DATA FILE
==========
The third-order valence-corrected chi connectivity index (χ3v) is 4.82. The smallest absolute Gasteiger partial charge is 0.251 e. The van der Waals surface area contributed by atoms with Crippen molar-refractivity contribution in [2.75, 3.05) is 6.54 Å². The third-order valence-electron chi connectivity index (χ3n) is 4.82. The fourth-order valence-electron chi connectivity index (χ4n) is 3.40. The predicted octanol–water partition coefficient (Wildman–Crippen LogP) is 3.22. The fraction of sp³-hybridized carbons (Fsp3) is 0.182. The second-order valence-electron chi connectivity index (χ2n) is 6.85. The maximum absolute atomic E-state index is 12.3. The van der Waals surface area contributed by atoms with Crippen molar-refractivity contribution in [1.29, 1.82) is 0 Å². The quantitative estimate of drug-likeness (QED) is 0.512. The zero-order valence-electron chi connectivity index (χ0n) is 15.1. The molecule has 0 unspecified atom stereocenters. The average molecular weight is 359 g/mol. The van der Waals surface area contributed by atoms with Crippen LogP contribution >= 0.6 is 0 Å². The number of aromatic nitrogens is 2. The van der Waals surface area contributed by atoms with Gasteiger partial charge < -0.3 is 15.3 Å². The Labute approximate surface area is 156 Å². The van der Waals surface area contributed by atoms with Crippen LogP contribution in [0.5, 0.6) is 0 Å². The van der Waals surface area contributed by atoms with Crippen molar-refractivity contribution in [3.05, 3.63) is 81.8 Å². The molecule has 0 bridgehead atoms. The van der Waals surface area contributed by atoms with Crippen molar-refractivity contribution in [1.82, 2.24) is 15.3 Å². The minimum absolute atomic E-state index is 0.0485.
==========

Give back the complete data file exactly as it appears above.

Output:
The third-order valence-corrected chi connectivity index (χ3v) is 4.82. The smallest absolute Gasteiger partial charge is 0.251 e. The van der Waals surface area contributed by atoms with Crippen molar-refractivity contribution in [2.75, 3.05) is 6.54 Å². The third-order valence-electron chi connectivity index (χ3n) is 4.82. The fourth-order valence-electron chi connectivity index (χ4n) is 3.40. The predicted octanol–water partition coefficient (Wildman–Crippen LogP) is 3.22. The fraction of sp³-hybridized carbons (Fsp3) is 0.182. The second-order valence-electron chi connectivity index (χ2n) is 6.85. The maximum absolute atomic E-state index is 12.3. The van der Waals surface area contributed by atoms with Crippen molar-refractivity contribution in [1.29, 1.82) is 0 Å². The quantitative estimate of drug-likeness (QED) is 0.512. The zero-order valence-electron chi connectivity index (χ0n) is 15.1. The molecule has 0 unspecified atom stereocenters. The average molecular weight is 359 g/mol. The van der Waals surface area contributed by atoms with Crippen LogP contribution >= 0.6 is 0 Å². The number of aromatic nitrogens is 2. The van der Waals surface area contributed by atoms with Gasteiger partial charge < -0.3 is 15.3 Å². The Labute approximate surface area is 156 Å². The van der Waals surface area contributed by atoms with Crippen LogP contribution in [0.5, 0.6) is 0 Å². The van der Waals surface area contributed by atoms with Crippen molar-refractivity contribution in [3.05, 3.63) is 81.8 Å². The molecule has 0 bridgehead atoms. The van der Waals surface area contributed by atoms with Crippen molar-refractivity contribution in [1.82, 2.24) is 15.3 Å². The minimum absolute atomic E-state index is 0.0485.